5 of 6 people found the following review helpful
An unfinished work - beware.
, 12 Jun. 2010
This review is from: Playback (Paperback)
Nowhere in this edition of Playback does it say what it should: that this is an unfinished piece of work.
I understand it was published before Chandler's death, and was therefore considered complete by the author, but Playback is nowhere near the standard Chandler sets in his previous six Marlowe novels.
The writing is lightweight and weak - almost a reversion to the Black Mask pulp fiction Chandler wrote in the 1930s. He struggles to find a place for Marlowe in the late 1950s - the formerly chaste knight is suddenly Don Draper on heat. And the denouement is ridiculous in the extreme, not least because it flagrantly contradicts the perfect ending of the Long Goodbye. It's almost like reading a humourless pastiche of Chandler rather than the real deal.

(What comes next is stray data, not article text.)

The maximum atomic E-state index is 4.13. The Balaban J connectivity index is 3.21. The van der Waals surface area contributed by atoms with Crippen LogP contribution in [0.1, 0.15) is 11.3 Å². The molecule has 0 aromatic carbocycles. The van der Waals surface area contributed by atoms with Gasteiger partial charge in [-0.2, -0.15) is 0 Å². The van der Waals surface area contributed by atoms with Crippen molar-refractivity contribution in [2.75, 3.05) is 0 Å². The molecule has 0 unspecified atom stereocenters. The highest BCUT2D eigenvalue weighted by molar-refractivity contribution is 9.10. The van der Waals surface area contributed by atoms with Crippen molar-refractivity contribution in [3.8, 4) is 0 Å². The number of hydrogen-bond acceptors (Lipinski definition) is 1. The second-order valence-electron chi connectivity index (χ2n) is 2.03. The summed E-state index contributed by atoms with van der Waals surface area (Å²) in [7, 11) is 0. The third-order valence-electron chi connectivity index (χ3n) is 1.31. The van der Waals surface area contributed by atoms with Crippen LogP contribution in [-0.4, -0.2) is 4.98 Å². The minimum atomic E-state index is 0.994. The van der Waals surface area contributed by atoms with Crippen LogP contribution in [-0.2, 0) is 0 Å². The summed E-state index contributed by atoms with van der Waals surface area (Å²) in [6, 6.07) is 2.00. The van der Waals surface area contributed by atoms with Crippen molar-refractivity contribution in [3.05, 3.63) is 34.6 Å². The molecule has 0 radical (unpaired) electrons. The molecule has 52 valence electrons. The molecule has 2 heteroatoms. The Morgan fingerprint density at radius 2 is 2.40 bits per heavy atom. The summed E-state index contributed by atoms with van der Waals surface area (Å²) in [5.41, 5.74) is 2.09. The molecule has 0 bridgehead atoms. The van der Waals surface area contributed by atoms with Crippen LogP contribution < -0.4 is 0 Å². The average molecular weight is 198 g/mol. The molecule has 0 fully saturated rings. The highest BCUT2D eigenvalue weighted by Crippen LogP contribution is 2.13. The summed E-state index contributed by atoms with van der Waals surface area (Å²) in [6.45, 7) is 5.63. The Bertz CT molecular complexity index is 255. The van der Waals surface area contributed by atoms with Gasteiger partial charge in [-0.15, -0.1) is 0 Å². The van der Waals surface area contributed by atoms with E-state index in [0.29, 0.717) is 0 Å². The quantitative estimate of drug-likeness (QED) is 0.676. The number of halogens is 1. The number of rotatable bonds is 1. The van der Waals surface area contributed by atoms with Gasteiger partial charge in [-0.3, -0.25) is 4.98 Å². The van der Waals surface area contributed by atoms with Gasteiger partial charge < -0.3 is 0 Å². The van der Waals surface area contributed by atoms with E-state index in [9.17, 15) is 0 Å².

Possibly the only highlight of this book for me was reading the line "he draws a lot of water in this town", which is liberated and used in the Coen Brothers' film The Big Lebowski (as is the brother shamus Marlowe saves towards the end).
For anyone wanting more Chandler after reading The Long Goodbye, I'd point them towards Robert Altman's early-70s Hollywood take on the novel, which sends Marlowe up brilliantly. In Playback, Chandler does it unintentionally by putting out a pot-boiler that doesn't deserve his name on the cover - or Marlowe's name after it.
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